Coronavirus burial pits in Iran visible from space
Washington Post: Two days after Iran declared its first cases of the novel coronavirus — in what would become one of the largest outbreaks of the illness outside of China — evidence of unusual activity appeared at a cemetery near where the infections emerged.
At the Behesht-e Masoumeh complex in Qom, about 80 miles south of Tehran, the excavation of a new section of the graveyard began as early as Feb. 21, satellite images show, and then rapidly expanded as the virus spread. By the end of the month, two large trenches — their lengths totaling 100 yards — were visible at the site from space.
According to expert analysis, video testimony and official statements, the graves were dug to accommodate the rising number of virus victims in Qom.
In the weeks after the first confirmed coronavirus cases in Qom, Iranian authorities dug two large trenches, totaling 100 yards in length, in the previously unused area of the cemetery to accommodate the rising number of victims.
Satellite imagery from March 1 shows the two trenches. Excavation continued after that.
Iran, a nation of about 80 million people, has suffered a particularly deadly surge of coronavirus infections, including among its top leadership. Iran’s Health Ministry says that 429 people have died of the virus, which causes the disease known as covid-19, and more than 10,000 have fallen ill. Among the dead are members of parliament, a former diplomat and even a senior adviser to the Supreme Leader. At least two dozen other officials, including a vice president, have been infected.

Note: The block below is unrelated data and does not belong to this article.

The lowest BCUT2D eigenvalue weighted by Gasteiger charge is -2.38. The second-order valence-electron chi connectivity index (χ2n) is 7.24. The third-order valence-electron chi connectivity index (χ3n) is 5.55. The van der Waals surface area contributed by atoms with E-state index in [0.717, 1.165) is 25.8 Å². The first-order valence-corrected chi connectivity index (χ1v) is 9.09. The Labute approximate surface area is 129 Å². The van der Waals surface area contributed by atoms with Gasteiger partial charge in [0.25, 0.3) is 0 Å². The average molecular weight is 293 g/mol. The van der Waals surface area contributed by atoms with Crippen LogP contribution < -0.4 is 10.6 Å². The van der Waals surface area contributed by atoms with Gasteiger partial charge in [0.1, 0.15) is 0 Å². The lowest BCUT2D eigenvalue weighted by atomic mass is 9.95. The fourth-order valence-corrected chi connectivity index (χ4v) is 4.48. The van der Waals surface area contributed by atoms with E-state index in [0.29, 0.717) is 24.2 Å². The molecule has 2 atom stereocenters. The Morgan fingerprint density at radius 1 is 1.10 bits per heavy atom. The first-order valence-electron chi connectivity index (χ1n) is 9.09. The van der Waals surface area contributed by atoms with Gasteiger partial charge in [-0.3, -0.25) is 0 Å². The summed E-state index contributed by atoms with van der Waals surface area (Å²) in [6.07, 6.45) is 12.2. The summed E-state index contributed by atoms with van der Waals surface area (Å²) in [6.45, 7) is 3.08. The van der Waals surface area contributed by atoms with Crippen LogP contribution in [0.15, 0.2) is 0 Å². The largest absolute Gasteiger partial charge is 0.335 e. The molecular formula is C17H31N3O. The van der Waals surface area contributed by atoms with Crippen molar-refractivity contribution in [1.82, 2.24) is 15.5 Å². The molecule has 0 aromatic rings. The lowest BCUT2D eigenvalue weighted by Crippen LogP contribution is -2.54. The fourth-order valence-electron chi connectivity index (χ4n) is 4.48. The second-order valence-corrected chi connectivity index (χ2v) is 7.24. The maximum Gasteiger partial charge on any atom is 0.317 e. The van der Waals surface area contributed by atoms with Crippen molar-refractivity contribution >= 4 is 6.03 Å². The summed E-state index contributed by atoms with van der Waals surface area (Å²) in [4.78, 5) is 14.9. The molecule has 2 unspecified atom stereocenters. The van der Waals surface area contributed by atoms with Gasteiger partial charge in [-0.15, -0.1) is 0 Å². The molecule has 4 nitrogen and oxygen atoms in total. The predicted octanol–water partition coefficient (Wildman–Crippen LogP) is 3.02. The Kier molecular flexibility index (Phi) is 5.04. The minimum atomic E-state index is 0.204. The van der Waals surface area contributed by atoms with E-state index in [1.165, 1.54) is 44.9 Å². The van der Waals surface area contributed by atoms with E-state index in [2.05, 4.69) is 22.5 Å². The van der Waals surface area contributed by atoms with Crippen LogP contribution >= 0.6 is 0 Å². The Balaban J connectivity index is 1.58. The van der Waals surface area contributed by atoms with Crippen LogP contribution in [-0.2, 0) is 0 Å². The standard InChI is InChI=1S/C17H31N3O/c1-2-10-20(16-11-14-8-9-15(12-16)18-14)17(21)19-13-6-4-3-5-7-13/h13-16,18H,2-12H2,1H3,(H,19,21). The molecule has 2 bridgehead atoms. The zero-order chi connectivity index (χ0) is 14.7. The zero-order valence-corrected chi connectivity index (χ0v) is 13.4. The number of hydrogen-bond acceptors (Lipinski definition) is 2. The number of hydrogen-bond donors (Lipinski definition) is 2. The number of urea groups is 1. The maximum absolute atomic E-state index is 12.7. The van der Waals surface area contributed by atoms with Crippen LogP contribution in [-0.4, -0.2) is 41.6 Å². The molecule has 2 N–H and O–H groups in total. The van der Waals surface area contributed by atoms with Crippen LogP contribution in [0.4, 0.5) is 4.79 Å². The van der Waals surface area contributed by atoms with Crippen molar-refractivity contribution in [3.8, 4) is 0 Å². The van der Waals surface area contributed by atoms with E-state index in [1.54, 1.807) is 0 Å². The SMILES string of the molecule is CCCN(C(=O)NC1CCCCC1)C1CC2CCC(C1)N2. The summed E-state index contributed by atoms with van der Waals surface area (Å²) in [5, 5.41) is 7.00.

In Qom, the spiritual center of Iran’s ruling Shiite clerics, more than 846 people have contracted the virus, officials say. Iran’s government has not released an official death toll for Qom, however, where about 1.2 million people live. But videos, satellite images and other open-source data from the cemetery — a vast complex six miles north of the city center — suggest that the number of people struck down by the virus there is significantly higher than the official figure.